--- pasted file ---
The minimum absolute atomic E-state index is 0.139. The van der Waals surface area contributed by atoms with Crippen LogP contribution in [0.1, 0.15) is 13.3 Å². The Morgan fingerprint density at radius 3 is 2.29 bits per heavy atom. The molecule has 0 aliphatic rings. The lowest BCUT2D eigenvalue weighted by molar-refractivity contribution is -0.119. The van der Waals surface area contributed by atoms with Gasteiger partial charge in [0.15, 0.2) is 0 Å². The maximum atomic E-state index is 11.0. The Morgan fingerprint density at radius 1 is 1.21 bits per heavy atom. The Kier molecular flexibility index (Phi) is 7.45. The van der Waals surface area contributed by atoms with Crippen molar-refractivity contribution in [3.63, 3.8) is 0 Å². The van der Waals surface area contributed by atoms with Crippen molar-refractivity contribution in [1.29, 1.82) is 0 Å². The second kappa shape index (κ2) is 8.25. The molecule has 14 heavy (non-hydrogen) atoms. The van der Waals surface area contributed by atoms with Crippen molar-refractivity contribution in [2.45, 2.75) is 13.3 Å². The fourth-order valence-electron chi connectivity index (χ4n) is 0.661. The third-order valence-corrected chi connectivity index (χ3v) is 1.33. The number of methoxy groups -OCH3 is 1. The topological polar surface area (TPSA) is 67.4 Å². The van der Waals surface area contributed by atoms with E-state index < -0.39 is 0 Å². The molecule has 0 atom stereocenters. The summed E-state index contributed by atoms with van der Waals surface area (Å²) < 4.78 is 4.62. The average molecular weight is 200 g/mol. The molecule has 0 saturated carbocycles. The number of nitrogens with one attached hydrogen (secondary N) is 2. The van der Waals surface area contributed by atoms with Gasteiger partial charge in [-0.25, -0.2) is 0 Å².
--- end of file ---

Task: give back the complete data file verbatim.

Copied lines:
The minimum absolute atomic E-state index is 0.139. The van der Waals surface area contributed by atoms with Crippen LogP contribution in [0.1, 0.15) is 13.3 Å². The Morgan fingerprint density at radius 3 is 2.29 bits per heavy atom. The molecule has 0 aliphatic rings. The lowest BCUT2D eigenvalue weighted by molar-refractivity contribution is -0.119. The van der Waals surface area contributed by atoms with Gasteiger partial charge in [0.15, 0.2) is 0 Å². The maximum atomic E-state index is 11.0. The Morgan fingerprint density at radius 1 is 1.21 bits per heavy atom. The Kier molecular flexibility index (Phi) is 7.45. The van der Waals surface area contributed by atoms with Crippen molar-refractivity contribution in [3.63, 3.8) is 0 Å². The van der Waals surface area contributed by atoms with Crippen molar-refractivity contribution in [1.29, 1.82) is 0 Å². The second kappa shape index (κ2) is 8.25. The molecule has 14 heavy (non-hydrogen) atoms. The van der Waals surface area contributed by atoms with Crippen molar-refractivity contribution in [2.45, 2.75) is 13.3 Å². The fourth-order valence-electron chi connectivity index (χ4n) is 0.661. The third-order valence-corrected chi connectivity index (χ3v) is 1.33. The number of methoxy groups -OCH3 is 1. The topological polar surface area (TPSA) is 67.4 Å². The van der Waals surface area contributed by atoms with E-state index < -0.39 is 0 Å². The molecule has 0 atom stereocenters. The summed E-state index contributed by atoms with van der Waals surface area (Å²) < 4.78 is 4.62. The average molecular weight is 200 g/mol. The molecule has 0 saturated carbocycles. The number of nitrogens with one attached hydrogen (secondary N) is 2. The van der Waals surface area contributed by atoms with Gasteiger partial charge in [-0.25, -0.2) is 0 Å².